According to a study by executive search firm MANCER Consulting, as much as 30% of the new CEOs this year are expected to be 'external hires' as companies seek candidates who have a global approach, along with proven capabilities and experience, which may not be available in their internal talent pool.
Presently, external hirings for the top job have been mostly observed among the young sectors such as e-commerce, automobiles, technology and aviation, while the trend has also emerged with growth of small and medium enterprises and entry of foreign corporates, experts said.
However, mature industries such as Banking and Financial sector firms as well as manufacturing entities have not often gone outside the industry to recruit their leaders.
Experts are of the view that companies have a greater tendency to hire externally when they face some crisis or there is a need for change.
"There has been a noticeable trend towards hiring CEOs from outside the firm... This also mirrors the trend observed in the US where in 2012 more than a quarter of S&P 500 firms needing a CEO were hiring from outside as compared to less than 10% in the 1970's," GlobalNxt University School of Business Dean Jason Fitzsimmons said.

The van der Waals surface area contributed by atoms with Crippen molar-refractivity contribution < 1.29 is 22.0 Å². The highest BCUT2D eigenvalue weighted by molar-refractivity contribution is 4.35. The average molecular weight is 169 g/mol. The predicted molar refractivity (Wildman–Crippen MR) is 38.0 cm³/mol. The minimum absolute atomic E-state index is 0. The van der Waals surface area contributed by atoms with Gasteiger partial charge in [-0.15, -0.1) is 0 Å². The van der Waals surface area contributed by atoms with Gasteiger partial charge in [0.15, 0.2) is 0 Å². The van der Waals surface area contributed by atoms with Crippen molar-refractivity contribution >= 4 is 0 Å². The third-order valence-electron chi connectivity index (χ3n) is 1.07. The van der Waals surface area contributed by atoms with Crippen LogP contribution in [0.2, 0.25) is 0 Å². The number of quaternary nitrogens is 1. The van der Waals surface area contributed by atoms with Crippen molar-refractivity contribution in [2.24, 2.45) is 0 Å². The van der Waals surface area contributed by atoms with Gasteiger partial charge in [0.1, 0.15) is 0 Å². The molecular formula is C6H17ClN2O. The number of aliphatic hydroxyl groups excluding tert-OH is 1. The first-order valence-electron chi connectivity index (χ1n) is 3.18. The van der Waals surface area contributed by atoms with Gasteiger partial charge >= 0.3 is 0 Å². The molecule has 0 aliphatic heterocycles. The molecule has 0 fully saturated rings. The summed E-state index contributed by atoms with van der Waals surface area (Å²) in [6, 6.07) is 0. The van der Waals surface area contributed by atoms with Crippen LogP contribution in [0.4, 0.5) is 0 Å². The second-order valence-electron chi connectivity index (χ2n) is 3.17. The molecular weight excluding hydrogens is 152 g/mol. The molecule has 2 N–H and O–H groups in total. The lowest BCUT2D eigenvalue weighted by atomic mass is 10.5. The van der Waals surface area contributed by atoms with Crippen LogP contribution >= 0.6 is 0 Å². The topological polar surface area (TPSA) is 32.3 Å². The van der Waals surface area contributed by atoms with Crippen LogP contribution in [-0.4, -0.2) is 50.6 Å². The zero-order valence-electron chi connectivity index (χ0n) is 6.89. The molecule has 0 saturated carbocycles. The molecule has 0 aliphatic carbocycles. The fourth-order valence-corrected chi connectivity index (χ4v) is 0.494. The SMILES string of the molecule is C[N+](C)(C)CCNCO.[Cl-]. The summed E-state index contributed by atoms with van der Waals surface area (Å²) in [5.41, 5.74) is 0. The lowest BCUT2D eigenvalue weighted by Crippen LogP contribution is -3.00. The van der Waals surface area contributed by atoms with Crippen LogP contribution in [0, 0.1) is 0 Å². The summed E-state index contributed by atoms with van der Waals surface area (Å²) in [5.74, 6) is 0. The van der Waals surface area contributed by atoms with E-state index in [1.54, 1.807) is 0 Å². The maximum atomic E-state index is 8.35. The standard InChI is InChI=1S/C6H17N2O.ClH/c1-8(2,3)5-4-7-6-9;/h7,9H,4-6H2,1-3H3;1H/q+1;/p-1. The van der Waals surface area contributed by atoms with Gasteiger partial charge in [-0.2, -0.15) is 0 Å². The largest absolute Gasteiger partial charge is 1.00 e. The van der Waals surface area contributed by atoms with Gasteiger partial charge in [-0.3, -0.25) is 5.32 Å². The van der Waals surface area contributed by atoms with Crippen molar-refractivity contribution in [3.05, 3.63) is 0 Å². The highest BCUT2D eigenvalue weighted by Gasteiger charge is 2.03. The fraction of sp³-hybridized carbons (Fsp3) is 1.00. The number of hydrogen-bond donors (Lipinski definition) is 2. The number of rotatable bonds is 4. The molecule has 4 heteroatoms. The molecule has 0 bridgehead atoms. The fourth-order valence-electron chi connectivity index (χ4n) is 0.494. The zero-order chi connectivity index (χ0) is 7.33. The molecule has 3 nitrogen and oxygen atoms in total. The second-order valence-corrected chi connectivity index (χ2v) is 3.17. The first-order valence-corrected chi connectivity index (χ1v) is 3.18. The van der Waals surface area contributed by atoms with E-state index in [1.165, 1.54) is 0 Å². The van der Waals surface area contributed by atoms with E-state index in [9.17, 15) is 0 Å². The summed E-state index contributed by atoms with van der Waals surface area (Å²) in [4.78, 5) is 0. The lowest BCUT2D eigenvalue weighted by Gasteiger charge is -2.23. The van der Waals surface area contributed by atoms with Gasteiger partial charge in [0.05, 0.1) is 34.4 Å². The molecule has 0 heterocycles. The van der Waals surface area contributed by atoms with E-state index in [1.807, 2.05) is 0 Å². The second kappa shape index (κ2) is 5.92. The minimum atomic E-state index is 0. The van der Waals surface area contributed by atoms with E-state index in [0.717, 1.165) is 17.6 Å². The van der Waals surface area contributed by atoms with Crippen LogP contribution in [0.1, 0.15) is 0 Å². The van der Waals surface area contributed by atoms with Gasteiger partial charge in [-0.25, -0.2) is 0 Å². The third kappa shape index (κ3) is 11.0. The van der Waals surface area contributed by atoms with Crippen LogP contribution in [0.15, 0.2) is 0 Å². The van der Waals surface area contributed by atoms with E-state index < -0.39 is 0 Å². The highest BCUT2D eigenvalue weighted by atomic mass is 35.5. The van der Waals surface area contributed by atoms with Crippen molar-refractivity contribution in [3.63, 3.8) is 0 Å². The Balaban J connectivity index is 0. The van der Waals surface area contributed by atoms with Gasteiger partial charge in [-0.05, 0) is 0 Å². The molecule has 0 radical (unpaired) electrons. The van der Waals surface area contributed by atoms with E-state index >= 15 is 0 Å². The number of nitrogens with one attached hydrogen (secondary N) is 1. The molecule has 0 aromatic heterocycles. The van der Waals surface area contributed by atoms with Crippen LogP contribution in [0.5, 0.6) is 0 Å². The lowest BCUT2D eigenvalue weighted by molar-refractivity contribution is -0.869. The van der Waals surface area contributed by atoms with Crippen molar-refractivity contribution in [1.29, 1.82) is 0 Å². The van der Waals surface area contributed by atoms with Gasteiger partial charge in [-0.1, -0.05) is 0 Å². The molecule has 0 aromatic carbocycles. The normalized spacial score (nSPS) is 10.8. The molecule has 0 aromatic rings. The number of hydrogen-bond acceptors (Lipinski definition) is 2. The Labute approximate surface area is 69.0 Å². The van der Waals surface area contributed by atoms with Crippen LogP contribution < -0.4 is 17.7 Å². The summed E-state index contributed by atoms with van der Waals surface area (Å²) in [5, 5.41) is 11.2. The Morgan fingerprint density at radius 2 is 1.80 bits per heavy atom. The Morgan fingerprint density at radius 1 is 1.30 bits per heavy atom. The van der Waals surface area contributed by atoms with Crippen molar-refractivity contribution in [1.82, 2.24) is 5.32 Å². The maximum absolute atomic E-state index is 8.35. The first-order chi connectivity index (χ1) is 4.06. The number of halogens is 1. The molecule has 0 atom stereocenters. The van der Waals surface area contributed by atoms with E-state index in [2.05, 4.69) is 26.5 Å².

"...External hires may be more likely to be able to steer a course of change as compared to an internal candidate who may be tied to the firms existing culture and strategy," he added.
Citing similar sentiments, HR services firm Randstad India CEO Moorthy K Uppaluri said that "young sectors that are on growth trajectory over the last two decades look at outside succession as they need fresh thinking into the organisation and develop the culture, processes and systems".
"Also, large and medium sized entrepreneur driven organisations tend to hire professional CEOs in their quest to build the company in the context of the local and global opportunities," he added.
Giving multiple reasons for companies to look externally, MeritTrac CEO Vasu K Saksena said: "We have a large number of younger industries and larger number of new companies in mature industries which have grown and reached a stage from where they are looking to transform".
"This transformation demands newer ideas, exposure to different practices and cultures and ability to manage larger and diverse teams," Saksena added.